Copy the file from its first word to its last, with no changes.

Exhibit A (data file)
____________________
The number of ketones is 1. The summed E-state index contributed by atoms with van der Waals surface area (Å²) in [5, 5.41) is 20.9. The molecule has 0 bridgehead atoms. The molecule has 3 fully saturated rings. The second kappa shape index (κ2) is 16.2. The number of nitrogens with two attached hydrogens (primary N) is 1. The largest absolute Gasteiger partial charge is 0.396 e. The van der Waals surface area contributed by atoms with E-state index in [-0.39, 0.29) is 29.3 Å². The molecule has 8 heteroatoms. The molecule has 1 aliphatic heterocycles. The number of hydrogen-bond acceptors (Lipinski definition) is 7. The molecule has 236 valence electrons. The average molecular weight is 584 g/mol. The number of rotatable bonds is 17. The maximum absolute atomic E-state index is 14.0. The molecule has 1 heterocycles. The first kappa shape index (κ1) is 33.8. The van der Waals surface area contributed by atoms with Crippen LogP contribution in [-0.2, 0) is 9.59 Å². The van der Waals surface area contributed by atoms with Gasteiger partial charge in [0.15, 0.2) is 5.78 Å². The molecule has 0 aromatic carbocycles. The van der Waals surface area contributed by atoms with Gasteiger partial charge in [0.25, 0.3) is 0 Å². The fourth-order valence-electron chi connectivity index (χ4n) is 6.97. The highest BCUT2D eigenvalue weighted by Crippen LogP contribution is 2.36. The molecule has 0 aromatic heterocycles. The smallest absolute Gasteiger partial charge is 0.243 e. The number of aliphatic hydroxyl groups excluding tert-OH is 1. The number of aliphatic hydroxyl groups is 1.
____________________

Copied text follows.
The number of ketones is 1. The summed E-state index contributed by atoms with van der Waals surface area (Å²) in [5, 5.41) is 20.9. The molecule has 0 bridgehead atoms. The molecule has 3 fully saturated rings. The second kappa shape index (κ2) is 16.2. The number of nitrogens with two attached hydrogens (primary N) is 1. The largest absolute Gasteiger partial charge is 0.396 e. The van der Waals surface area contributed by atoms with E-state index in [-0.39, 0.29) is 29.3 Å². The molecule has 8 heteroatoms. The molecule has 1 aliphatic heterocycles. The number of hydrogen-bond acceptors (Lipinski definition) is 7. The molecule has 236 valence electrons. The average molecular weight is 584 g/mol. The number of rotatable bonds is 17. The maximum absolute atomic E-state index is 14.0. The molecule has 1 heterocycles. The first kappa shape index (κ1) is 33.8. The van der Waals surface area contributed by atoms with Crippen LogP contribution in [-0.2, 0) is 9.59 Å². The van der Waals surface area contributed by atoms with Gasteiger partial charge in [0.15, 0.2) is 5.78 Å². The molecule has 0 aromatic carbocycles. The van der Waals surface area contributed by atoms with Gasteiger partial charge in [0.25, 0.3) is 0 Å². The fourth-order valence-electron chi connectivity index (χ4n) is 6.97. The highest BCUT2D eigenvalue weighted by Crippen LogP contribution is 2.36. The molecule has 0 aromatic heterocycles. The smallest absolute Gasteiger partial charge is 0.243 e. The number of aliphatic hydroxyl groups excluding tert-OH is 1. The number of aliphatic hydroxyl groups is 1.